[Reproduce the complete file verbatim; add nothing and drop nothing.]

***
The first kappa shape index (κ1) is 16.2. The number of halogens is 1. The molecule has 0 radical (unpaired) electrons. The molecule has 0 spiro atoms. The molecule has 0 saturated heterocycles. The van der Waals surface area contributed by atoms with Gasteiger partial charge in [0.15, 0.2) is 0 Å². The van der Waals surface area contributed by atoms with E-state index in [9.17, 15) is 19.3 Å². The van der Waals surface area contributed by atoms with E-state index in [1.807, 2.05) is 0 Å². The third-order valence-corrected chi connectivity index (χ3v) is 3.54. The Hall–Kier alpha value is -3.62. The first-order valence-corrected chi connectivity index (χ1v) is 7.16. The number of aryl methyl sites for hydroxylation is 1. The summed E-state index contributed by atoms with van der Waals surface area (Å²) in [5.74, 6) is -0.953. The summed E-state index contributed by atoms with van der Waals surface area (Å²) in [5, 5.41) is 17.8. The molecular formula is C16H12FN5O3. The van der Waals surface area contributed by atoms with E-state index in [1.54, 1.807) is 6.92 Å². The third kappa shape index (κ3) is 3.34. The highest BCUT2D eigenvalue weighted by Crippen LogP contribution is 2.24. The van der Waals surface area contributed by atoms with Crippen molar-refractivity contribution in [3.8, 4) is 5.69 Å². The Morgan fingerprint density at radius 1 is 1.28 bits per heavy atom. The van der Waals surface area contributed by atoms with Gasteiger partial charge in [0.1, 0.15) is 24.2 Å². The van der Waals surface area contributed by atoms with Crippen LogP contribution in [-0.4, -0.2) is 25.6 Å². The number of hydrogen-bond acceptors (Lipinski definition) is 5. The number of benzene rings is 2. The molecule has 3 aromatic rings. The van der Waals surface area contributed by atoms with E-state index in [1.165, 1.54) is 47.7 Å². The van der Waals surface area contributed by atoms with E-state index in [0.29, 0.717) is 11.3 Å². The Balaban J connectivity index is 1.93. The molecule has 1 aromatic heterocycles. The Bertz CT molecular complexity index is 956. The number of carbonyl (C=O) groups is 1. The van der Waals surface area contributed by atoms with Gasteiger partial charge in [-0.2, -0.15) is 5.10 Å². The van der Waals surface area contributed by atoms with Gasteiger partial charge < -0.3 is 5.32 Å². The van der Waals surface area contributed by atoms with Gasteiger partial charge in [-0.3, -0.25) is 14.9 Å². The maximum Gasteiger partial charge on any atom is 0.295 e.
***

The first kappa shape index (κ1) is 16.2. The number of halogens is 1. The molecule has 0 radical (unpaired) electrons. The molecule has 0 spiro atoms. The molecule has 0 saturated heterocycles. The van der Waals surface area contributed by atoms with Gasteiger partial charge in [0.15, 0.2) is 0 Å². The van der Waals surface area contributed by atoms with E-state index in [9.17, 15) is 19.3 Å². The van der Waals surface area contributed by atoms with E-state index in [1.807, 2.05) is 0 Å². The third-order valence-corrected chi connectivity index (χ3v) is 3.54. The Hall–Kier alpha value is -3.62. The first-order valence-corrected chi connectivity index (χ1v) is 7.16. The number of aryl methyl sites for hydroxylation is 1. The summed E-state index contributed by atoms with van der Waals surface area (Å²) in [5.74, 6) is -0.953. The summed E-state index contributed by atoms with van der Waals surface area (Å²) in [5, 5.41) is 17.8. The molecular formula is C16H12FN5O3. The van der Waals surface area contributed by atoms with E-state index in [1.54, 1.807) is 6.92 Å². The third kappa shape index (κ3) is 3.34. The highest BCUT2D eigenvalue weighted by Crippen LogP contribution is 2.24. The van der Waals surface area contributed by atoms with Crippen molar-refractivity contribution in [3.8, 4) is 5.69 Å². The Morgan fingerprint density at radius 1 is 1.28 bits per heavy atom. The van der Waals surface area contributed by atoms with Gasteiger partial charge in [0.1, 0.15) is 24.2 Å². The van der Waals surface area contributed by atoms with Crippen LogP contribution in [-0.4, -0.2) is 25.6 Å². The number of hydrogen-bond acceptors (Lipinski definition) is 5. The number of benzene rings is 2. The molecule has 3 aromatic rings. The van der Waals surface area contributed by atoms with E-state index in [1.165, 1.54) is 47.7 Å². The van der Waals surface area contributed by atoms with E-state index in [0.29, 0.717) is 11.3 Å². The Balaban J connectivity index is 1.93. The molecule has 1 aromatic heterocycles. The Bertz CT molecular complexity index is 956. The number of carbonyl (C=O) groups is 1. The van der Waals surface area contributed by atoms with Gasteiger partial charge in [-0.2, -0.15) is 5.10 Å². The van der Waals surface area contributed by atoms with Gasteiger partial charge < -0.3 is 5.32 Å². The van der Waals surface area contributed by atoms with Gasteiger partial charge in [-0.3, -0.25) is 14.9 Å². The maximum Gasteiger partial charge on any atom is 0.295 e.